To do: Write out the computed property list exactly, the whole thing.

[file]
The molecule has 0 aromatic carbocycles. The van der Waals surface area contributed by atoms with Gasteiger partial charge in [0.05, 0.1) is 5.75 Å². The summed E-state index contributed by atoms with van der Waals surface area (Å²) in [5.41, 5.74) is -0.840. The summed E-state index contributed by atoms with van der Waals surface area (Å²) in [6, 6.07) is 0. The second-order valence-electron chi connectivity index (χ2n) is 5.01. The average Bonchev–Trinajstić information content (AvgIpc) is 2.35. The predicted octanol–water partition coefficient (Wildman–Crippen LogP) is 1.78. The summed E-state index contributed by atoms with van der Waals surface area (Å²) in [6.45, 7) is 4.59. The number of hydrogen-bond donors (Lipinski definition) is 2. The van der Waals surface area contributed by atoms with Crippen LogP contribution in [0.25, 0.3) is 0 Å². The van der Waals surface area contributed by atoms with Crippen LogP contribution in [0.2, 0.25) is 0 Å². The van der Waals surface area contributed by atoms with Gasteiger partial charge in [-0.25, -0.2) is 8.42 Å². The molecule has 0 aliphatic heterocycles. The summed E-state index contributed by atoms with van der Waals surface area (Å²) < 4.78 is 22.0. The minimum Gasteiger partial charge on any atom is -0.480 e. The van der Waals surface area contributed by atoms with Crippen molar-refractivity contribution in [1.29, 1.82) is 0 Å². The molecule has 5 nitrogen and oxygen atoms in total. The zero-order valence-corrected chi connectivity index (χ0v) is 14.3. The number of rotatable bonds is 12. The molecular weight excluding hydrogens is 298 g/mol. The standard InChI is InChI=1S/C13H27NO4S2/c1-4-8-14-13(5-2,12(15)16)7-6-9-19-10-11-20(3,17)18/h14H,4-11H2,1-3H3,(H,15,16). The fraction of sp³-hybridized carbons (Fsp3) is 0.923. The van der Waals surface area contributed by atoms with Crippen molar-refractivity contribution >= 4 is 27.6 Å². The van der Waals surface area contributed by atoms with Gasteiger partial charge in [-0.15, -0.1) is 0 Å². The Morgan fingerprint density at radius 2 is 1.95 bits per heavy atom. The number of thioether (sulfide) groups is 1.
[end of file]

The molecule has 0 aromatic carbocycles. The van der Waals surface area contributed by atoms with Gasteiger partial charge in [0.05, 0.1) is 5.75 Å². The summed E-state index contributed by atoms with van der Waals surface area (Å²) in [5.41, 5.74) is -0.840. The summed E-state index contributed by atoms with van der Waals surface area (Å²) in [6, 6.07) is 0. The second-order valence-electron chi connectivity index (χ2n) is 5.01. The average Bonchev–Trinajstić information content (AvgIpc) is 2.35. The predicted octanol–water partition coefficient (Wildman–Crippen LogP) is 1.78. The summed E-state index contributed by atoms with van der Waals surface area (Å²) in [6.45, 7) is 4.59. The number of hydrogen-bond donors (Lipinski definition) is 2. The van der Waals surface area contributed by atoms with Crippen LogP contribution in [0.25, 0.3) is 0 Å². The van der Waals surface area contributed by atoms with Crippen LogP contribution in [0.2, 0.25) is 0 Å². The van der Waals surface area contributed by atoms with Gasteiger partial charge in [-0.25, -0.2) is 8.42 Å². The molecule has 0 aliphatic heterocycles. The summed E-state index contributed by atoms with van der Waals surface area (Å²) < 4.78 is 22.0. The minimum Gasteiger partial charge on any atom is -0.480 e. The van der Waals surface area contributed by atoms with Crippen molar-refractivity contribution in [1.29, 1.82) is 0 Å². The molecule has 5 nitrogen and oxygen atoms in total. The zero-order valence-corrected chi connectivity index (χ0v) is 14.3. The number of rotatable bonds is 12. The molecular weight excluding hydrogens is 298 g/mol. The standard InChI is InChI=1S/C13H27NO4S2/c1-4-8-14-13(5-2,12(15)16)7-6-9-19-10-11-20(3,17)18/h14H,4-11H2,1-3H3,(H,15,16). The fraction of sp³-hybridized carbons (Fsp3) is 0.923. The van der Waals surface area contributed by atoms with Crippen molar-refractivity contribution >= 4 is 27.6 Å². The van der Waals surface area contributed by atoms with Gasteiger partial charge in [-0.15, -0.1) is 0 Å². The Morgan fingerprint density at radius 2 is 1.95 bits per heavy atom. The number of thioether (sulfide) groups is 1.